Lasting impact

Foundation hopes to inspire projects that strengthen county communities

By Deb Hadachek Telescope editor
www.thebellevilletelescope.com

Think big.
That’s what Republic County Community Foundation members want to impress on county citizens as they prepare to review another round of grant applications. Deadline for applications for this distribution is April 15. Foundation members know that’s not enough time to develop a community changing grant for this go around, but as many basic needs in Republic County are met, they hope community leaders will begin to dream about the “what ifs” for the future.

“Maybe its a community center or multi-use building in every town designed to provide the services that community needs,” says Brent Scott, Belleville, vice-chairman of the Foundation. “We hope each individual community will brainstorm about projects that embrace their identities and strengthen them for the future, whether that’s programs for their elderly, to expand community events– whatever they see that supports the services and people of that community.
“We want to make a greater long-term impact to the communities that we serve,” says Scott.

Since 2008, RCCF has distributed $91,000 from action funds contributed locally; $243,000 since 2015 from Dane G. Hansen grants; and $21,000 since 2012 towards health projects.
Grants have helped volunteers finish a new firehouse in Narka, complete a greenhouse at Republic County house at Republic County High School, build a park in Courtland, improve ball fields in Scandia, and add lights and steps to a school museum in Cuba, just to name a few.

“Distributions have been pretty balanced on a per capita basis across the county,” says Steve Scofield, RCCF chairman. “We’ve been able to fill gaps when other taxing entities couldn’t support an entire project.”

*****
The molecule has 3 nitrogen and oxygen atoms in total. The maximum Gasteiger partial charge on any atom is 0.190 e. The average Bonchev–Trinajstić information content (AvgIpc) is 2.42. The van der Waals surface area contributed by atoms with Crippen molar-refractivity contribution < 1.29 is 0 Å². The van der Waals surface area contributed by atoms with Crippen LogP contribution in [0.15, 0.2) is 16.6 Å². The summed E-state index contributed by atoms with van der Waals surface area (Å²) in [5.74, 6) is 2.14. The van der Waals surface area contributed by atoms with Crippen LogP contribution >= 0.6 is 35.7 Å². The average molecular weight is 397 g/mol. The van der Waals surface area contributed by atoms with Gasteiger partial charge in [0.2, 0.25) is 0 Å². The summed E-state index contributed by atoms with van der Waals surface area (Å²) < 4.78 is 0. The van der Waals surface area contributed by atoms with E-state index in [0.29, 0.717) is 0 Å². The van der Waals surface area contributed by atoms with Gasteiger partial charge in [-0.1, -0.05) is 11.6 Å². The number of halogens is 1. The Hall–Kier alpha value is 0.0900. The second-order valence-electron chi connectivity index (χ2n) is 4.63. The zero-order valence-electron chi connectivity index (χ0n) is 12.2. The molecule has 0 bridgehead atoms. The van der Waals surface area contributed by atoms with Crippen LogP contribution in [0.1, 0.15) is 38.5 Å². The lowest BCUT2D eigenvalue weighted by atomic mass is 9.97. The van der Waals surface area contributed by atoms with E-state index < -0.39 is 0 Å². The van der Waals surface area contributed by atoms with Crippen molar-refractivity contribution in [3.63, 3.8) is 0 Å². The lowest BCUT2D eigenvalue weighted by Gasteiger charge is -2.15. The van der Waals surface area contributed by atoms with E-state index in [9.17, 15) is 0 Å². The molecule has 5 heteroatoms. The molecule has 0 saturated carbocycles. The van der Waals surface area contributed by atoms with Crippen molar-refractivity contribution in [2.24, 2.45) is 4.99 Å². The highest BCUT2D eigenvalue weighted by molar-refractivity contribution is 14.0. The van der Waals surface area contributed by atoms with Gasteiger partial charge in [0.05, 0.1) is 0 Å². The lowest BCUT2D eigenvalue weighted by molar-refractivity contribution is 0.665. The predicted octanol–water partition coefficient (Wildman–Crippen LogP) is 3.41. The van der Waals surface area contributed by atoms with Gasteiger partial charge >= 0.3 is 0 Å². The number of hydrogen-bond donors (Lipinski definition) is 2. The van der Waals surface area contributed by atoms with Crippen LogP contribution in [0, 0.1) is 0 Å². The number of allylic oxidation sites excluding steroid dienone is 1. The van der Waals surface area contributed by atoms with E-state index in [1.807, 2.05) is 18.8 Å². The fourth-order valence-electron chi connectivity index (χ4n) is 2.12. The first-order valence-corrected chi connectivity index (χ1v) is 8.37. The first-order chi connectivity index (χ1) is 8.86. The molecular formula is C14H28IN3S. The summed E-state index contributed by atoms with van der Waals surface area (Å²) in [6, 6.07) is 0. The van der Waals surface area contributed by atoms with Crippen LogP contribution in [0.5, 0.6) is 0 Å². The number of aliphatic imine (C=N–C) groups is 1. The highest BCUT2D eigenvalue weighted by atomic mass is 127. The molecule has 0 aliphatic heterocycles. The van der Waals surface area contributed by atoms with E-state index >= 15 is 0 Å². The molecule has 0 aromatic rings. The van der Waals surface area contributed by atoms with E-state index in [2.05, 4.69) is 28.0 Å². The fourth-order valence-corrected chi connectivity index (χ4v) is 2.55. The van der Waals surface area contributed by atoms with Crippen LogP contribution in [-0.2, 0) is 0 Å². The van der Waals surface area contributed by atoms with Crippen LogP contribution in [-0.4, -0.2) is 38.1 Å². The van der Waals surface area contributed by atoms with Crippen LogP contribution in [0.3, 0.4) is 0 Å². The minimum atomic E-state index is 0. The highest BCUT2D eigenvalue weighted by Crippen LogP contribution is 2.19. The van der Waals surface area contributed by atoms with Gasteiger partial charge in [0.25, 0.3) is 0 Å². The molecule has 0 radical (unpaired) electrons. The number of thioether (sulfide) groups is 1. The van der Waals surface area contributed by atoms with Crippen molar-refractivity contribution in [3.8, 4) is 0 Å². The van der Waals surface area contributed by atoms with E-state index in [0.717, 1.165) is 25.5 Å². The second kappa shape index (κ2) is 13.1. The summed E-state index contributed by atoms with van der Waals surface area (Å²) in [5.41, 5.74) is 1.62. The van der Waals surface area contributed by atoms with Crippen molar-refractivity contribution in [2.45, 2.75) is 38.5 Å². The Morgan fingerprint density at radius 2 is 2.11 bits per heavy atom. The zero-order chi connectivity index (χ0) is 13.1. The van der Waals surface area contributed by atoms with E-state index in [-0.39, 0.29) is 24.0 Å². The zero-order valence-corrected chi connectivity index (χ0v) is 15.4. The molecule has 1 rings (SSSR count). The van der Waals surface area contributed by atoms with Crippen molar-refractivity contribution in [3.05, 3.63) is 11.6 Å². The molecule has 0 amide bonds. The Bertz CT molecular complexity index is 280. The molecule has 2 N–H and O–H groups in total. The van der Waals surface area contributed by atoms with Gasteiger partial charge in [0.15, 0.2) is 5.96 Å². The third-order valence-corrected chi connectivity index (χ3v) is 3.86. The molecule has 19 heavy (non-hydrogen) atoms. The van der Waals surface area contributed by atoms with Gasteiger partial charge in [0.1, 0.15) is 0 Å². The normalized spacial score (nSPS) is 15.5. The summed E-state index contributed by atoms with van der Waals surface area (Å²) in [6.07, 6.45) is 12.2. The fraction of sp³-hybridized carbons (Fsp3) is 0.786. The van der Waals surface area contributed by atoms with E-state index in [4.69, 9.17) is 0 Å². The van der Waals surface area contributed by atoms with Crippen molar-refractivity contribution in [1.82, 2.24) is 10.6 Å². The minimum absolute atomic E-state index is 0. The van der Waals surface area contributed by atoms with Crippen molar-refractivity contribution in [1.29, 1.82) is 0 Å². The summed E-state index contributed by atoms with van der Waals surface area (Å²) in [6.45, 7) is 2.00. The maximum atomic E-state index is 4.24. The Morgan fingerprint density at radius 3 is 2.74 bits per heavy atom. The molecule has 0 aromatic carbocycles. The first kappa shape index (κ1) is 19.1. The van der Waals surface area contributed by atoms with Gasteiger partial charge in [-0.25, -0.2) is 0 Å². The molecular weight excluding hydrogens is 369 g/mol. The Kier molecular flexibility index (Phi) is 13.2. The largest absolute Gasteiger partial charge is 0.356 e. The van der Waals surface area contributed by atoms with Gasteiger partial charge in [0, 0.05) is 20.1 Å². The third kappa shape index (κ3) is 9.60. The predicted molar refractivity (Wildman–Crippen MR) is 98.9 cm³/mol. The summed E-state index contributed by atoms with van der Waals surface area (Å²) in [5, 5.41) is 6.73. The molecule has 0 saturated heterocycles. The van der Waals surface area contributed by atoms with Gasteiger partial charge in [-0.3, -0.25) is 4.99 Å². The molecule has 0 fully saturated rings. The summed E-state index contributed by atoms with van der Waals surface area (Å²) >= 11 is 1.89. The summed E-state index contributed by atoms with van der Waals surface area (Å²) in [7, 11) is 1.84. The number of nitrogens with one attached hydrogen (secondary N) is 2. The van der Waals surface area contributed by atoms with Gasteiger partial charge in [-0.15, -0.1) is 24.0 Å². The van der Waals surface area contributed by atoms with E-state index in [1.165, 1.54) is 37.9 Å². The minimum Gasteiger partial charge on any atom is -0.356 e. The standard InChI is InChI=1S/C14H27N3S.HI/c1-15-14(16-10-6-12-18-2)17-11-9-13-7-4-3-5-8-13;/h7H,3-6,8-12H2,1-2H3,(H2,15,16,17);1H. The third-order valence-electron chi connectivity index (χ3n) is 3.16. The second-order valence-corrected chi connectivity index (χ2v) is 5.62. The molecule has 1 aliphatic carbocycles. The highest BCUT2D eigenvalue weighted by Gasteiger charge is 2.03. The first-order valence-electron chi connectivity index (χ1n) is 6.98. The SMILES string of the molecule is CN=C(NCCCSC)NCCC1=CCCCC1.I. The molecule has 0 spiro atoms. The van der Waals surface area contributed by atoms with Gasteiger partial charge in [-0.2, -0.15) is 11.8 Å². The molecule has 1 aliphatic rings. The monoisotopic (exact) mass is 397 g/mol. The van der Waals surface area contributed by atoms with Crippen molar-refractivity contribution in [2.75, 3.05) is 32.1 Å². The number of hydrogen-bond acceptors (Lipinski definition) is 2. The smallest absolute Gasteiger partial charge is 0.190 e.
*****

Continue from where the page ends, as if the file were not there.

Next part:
But the RCCF board says it also wants communities to think beyond routine maintenance or small enhancements.
Scofield says the RCCF will continue to receive grants from the Dane Hansen Foundation for at least three more years, and projects larger than what can be funded with local support may be able to apply directly to the Hansen Foundation for funding.
Republic County recently participated in a Strategic Doing process provided by the Hansen Foundation to help leaders develop ideas step-by-step. However, Scofi eld and Scott emphasize that participation in Strategic Doing is not a requirement for grant funding. “It’s just a process to help communities develop ideas,” Scott says. “Republic County is already farther along in developing ideas than many counties.”
As of December 31, the RCCF has $3.1 million in assets. The Foundation started in 2008 with $143,000 in assets. About 40 percent of assets are unrestricted; others are in designated funds, scholarships or donor-advised investments.

Republic County Community Foundation grants are available for charitable projects that address the present and future needs of Republic County, including education, healthcare, community social services and security, conservation and environment, arts and culture, and community beautification. Nonprofit organizations, government, and public entities, educational institutions and churches are encouraged to apply.
Applications must be submitted online by Sunday, April 15, 2018. Funding guidelines and the grant application are available at http://republiccountycf.org/search-apply-for-a-grant/